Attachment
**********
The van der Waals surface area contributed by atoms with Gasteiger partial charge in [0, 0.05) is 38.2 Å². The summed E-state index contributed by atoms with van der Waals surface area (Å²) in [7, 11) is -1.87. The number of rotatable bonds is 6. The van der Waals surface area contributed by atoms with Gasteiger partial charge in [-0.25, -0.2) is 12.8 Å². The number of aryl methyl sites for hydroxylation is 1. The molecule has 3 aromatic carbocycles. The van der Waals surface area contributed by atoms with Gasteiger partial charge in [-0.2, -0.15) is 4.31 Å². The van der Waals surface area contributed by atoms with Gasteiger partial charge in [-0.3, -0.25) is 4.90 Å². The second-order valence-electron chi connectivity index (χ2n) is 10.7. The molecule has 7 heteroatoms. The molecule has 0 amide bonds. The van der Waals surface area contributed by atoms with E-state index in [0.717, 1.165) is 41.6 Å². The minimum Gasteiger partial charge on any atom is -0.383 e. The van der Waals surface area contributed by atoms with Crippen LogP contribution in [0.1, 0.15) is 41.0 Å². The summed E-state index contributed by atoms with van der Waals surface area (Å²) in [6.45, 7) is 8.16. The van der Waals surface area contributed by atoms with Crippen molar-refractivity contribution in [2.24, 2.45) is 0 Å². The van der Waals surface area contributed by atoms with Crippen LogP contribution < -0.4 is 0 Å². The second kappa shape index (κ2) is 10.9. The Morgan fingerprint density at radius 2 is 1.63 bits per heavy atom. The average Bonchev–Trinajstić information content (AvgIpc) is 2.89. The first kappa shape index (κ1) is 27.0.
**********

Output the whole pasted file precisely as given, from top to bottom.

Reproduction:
The van der Waals surface area contributed by atoms with Gasteiger partial charge in [0, 0.05) is 38.2 Å². The summed E-state index contributed by atoms with van der Waals surface area (Å²) in [7, 11) is -1.87. The number of rotatable bonds is 6. The van der Waals surface area contributed by atoms with Gasteiger partial charge in [-0.25, -0.2) is 12.8 Å². The number of aryl methyl sites for hydroxylation is 1. The molecule has 3 aromatic carbocycles. The van der Waals surface area contributed by atoms with Gasteiger partial charge in [-0.2, -0.15) is 4.31 Å². The van der Waals surface area contributed by atoms with Gasteiger partial charge in [-0.3, -0.25) is 4.90 Å². The second-order valence-electron chi connectivity index (χ2n) is 10.7. The molecule has 7 heteroatoms. The molecule has 0 amide bonds. The van der Waals surface area contributed by atoms with E-state index in [0.717, 1.165) is 41.6 Å². The minimum Gasteiger partial charge on any atom is -0.383 e. The van der Waals surface area contributed by atoms with Crippen LogP contribution in [0.1, 0.15) is 41.0 Å². The summed E-state index contributed by atoms with van der Waals surface area (Å²) in [6.45, 7) is 8.16. The van der Waals surface area contributed by atoms with Crippen molar-refractivity contribution in [2.24, 2.45) is 0 Å². The van der Waals surface area contributed by atoms with Crippen LogP contribution < -0.4 is 0 Å². The second kappa shape index (κ2) is 10.9. The Morgan fingerprint density at radius 2 is 1.63 bits per heavy atom. The average Bonchev–Trinajstić information content (AvgIpc) is 2.89. The first kappa shape index (κ1) is 27.0.